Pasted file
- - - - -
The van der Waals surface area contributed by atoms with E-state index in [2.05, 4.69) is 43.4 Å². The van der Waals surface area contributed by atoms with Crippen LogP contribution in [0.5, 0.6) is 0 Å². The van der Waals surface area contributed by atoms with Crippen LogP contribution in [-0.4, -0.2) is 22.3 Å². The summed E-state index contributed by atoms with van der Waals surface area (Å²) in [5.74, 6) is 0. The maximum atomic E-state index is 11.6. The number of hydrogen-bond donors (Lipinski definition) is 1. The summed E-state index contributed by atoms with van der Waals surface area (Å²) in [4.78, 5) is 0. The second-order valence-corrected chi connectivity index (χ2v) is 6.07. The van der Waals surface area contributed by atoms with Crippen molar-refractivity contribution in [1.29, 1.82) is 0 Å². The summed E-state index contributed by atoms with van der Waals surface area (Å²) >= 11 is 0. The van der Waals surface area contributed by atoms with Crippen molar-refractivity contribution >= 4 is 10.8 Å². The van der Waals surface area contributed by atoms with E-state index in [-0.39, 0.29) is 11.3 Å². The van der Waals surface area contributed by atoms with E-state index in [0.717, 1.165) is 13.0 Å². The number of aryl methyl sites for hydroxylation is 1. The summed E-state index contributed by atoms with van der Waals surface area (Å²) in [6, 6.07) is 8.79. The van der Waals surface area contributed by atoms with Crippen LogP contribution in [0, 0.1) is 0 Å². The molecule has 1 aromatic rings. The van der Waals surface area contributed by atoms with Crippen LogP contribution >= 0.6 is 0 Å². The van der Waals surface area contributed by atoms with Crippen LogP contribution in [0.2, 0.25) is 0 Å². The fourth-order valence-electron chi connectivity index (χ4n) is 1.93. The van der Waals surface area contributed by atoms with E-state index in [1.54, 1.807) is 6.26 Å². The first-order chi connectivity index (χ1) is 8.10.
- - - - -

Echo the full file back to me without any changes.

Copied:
The van der Waals surface area contributed by atoms with E-state index in [2.05, 4.69) is 43.4 Å². The van der Waals surface area contributed by atoms with Crippen LogP contribution in [0.5, 0.6) is 0 Å². The van der Waals surface area contributed by atoms with Crippen LogP contribution in [-0.4, -0.2) is 22.3 Å². The summed E-state index contributed by atoms with van der Waals surface area (Å²) in [5.74, 6) is 0. The maximum atomic E-state index is 11.6. The number of hydrogen-bond donors (Lipinski definition) is 1. The summed E-state index contributed by atoms with van der Waals surface area (Å²) in [4.78, 5) is 0. The second-order valence-corrected chi connectivity index (χ2v) is 6.07. The van der Waals surface area contributed by atoms with Crippen molar-refractivity contribution in [1.29, 1.82) is 0 Å². The summed E-state index contributed by atoms with van der Waals surface area (Å²) >= 11 is 0. The van der Waals surface area contributed by atoms with Crippen molar-refractivity contribution >= 4 is 10.8 Å². The van der Waals surface area contributed by atoms with E-state index in [-0.39, 0.29) is 11.3 Å². The van der Waals surface area contributed by atoms with E-state index in [0.717, 1.165) is 13.0 Å². The number of aryl methyl sites for hydroxylation is 1. The summed E-state index contributed by atoms with van der Waals surface area (Å²) in [6, 6.07) is 8.79. The van der Waals surface area contributed by atoms with Crippen LogP contribution in [0, 0.1) is 0 Å². The molecule has 1 aromatic rings. The van der Waals surface area contributed by atoms with Crippen LogP contribution >= 0.6 is 0 Å². The van der Waals surface area contributed by atoms with Crippen LogP contribution in [0.2, 0.25) is 0 Å². The fourth-order valence-electron chi connectivity index (χ4n) is 1.93. The van der Waals surface area contributed by atoms with E-state index in [1.54, 1.807) is 6.26 Å². The first-order chi connectivity index (χ1) is 8.10.